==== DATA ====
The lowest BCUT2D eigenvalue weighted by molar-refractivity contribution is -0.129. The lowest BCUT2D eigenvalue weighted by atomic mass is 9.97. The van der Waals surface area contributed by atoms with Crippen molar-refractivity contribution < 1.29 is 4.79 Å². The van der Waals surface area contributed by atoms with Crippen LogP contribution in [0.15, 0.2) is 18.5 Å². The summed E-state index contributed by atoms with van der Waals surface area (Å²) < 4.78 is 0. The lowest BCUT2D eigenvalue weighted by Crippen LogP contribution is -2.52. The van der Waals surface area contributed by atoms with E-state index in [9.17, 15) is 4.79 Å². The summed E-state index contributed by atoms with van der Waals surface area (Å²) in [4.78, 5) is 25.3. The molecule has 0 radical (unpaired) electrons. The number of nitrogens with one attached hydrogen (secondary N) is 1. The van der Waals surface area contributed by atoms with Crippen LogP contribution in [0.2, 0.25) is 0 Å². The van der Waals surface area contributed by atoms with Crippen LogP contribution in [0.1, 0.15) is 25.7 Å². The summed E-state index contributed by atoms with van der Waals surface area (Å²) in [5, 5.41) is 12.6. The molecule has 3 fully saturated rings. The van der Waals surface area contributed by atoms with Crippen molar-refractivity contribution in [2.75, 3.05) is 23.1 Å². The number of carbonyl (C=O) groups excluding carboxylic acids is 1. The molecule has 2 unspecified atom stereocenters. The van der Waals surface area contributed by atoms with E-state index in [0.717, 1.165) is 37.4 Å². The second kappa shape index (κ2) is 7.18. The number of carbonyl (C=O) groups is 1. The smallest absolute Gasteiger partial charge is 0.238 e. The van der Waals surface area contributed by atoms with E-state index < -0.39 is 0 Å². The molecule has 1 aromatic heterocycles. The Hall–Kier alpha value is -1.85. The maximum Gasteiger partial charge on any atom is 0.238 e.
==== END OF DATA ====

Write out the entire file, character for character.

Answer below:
The lowest BCUT2D eigenvalue weighted by molar-refractivity contribution is -0.129. The lowest BCUT2D eigenvalue weighted by atomic mass is 9.97. The van der Waals surface area contributed by atoms with Crippen molar-refractivity contribution < 1.29 is 4.79 Å². The van der Waals surface area contributed by atoms with Crippen LogP contribution in [0.15, 0.2) is 18.5 Å². The summed E-state index contributed by atoms with van der Waals surface area (Å²) < 4.78 is 0. The lowest BCUT2D eigenvalue weighted by Crippen LogP contribution is -2.52. The van der Waals surface area contributed by atoms with E-state index in [9.17, 15) is 4.79 Å². The summed E-state index contributed by atoms with van der Waals surface area (Å²) in [4.78, 5) is 25.3. The molecule has 0 radical (unpaired) electrons. The number of nitrogens with one attached hydrogen (secondary N) is 1. The van der Waals surface area contributed by atoms with Crippen LogP contribution in [0.2, 0.25) is 0 Å². The van der Waals surface area contributed by atoms with Crippen LogP contribution in [0.1, 0.15) is 25.7 Å². The summed E-state index contributed by atoms with van der Waals surface area (Å²) in [5, 5.41) is 12.6. The molecule has 3 fully saturated rings. The van der Waals surface area contributed by atoms with Crippen molar-refractivity contribution in [2.75, 3.05) is 23.1 Å². The number of carbonyl (C=O) groups excluding carboxylic acids is 1. The molecule has 2 unspecified atom stereocenters. The van der Waals surface area contributed by atoms with E-state index in [0.717, 1.165) is 37.4 Å². The second kappa shape index (κ2) is 7.18. The number of carbonyl (C=O) groups is 1. The smallest absolute Gasteiger partial charge is 0.238 e. The van der Waals surface area contributed by atoms with E-state index < -0.39 is 0 Å². The molecule has 1 aromatic heterocycles. The Hall–Kier alpha value is -1.85. The maximum Gasteiger partial charge on any atom is 0.238 e.